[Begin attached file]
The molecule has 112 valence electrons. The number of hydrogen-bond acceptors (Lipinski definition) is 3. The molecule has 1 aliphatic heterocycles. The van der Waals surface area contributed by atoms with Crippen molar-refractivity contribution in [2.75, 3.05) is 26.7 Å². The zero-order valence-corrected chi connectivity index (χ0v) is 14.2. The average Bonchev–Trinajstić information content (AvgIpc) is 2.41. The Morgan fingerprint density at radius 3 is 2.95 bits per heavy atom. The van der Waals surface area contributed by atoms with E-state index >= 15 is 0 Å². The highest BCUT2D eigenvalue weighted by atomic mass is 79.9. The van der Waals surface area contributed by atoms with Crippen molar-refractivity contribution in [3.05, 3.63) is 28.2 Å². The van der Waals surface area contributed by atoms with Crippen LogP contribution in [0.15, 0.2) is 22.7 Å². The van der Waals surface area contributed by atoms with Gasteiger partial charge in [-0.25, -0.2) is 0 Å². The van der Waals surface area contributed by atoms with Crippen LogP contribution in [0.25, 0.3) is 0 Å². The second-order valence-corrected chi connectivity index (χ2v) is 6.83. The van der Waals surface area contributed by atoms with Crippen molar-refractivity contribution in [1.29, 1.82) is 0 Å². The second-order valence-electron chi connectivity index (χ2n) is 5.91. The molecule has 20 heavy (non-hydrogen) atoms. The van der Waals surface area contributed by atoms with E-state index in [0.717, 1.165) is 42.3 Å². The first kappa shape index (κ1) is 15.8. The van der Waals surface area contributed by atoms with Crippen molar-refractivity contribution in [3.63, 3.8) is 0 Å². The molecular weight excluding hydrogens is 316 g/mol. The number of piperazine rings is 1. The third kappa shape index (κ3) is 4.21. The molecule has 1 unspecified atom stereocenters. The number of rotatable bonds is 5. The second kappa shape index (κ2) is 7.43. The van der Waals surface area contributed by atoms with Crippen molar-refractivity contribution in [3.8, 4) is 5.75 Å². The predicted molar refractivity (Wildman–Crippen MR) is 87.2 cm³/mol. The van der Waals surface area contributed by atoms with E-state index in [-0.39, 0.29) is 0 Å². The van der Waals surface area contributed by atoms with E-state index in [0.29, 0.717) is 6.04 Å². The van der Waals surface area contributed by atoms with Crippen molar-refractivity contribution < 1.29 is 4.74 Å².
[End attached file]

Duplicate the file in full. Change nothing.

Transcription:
The molecule has 112 valence electrons. The number of hydrogen-bond acceptors (Lipinski definition) is 3. The molecule has 1 aliphatic heterocycles. The van der Waals surface area contributed by atoms with Crippen molar-refractivity contribution in [2.75, 3.05) is 26.7 Å². The zero-order valence-corrected chi connectivity index (χ0v) is 14.2. The average Bonchev–Trinajstić information content (AvgIpc) is 2.41. The Morgan fingerprint density at radius 3 is 2.95 bits per heavy atom. The van der Waals surface area contributed by atoms with E-state index >= 15 is 0 Å². The highest BCUT2D eigenvalue weighted by atomic mass is 79.9. The van der Waals surface area contributed by atoms with Crippen molar-refractivity contribution in [3.05, 3.63) is 28.2 Å². The van der Waals surface area contributed by atoms with Crippen LogP contribution in [0.15, 0.2) is 22.7 Å². The van der Waals surface area contributed by atoms with Gasteiger partial charge in [-0.25, -0.2) is 0 Å². The van der Waals surface area contributed by atoms with Crippen LogP contribution in [0.25, 0.3) is 0 Å². The second-order valence-corrected chi connectivity index (χ2v) is 6.83. The van der Waals surface area contributed by atoms with Crippen molar-refractivity contribution in [1.29, 1.82) is 0 Å². The second-order valence-electron chi connectivity index (χ2n) is 5.91. The molecule has 20 heavy (non-hydrogen) atoms. The van der Waals surface area contributed by atoms with E-state index in [0.717, 1.165) is 42.3 Å². The first kappa shape index (κ1) is 15.8. The van der Waals surface area contributed by atoms with Crippen molar-refractivity contribution in [3.63, 3.8) is 0 Å². The molecular weight excluding hydrogens is 316 g/mol. The number of piperazine rings is 1. The third kappa shape index (κ3) is 4.21. The molecule has 1 unspecified atom stereocenters. The number of rotatable bonds is 5. The second kappa shape index (κ2) is 7.43. The van der Waals surface area contributed by atoms with Crippen molar-refractivity contribution in [3.8, 4) is 5.75 Å². The predicted molar refractivity (Wildman–Crippen MR) is 87.2 cm³/mol. The van der Waals surface area contributed by atoms with E-state index in [-0.39, 0.29) is 0 Å². The van der Waals surface area contributed by atoms with E-state index in [0.29, 0.717) is 6.04 Å². The van der Waals surface area contributed by atoms with Crippen molar-refractivity contribution < 1.29 is 4.74 Å².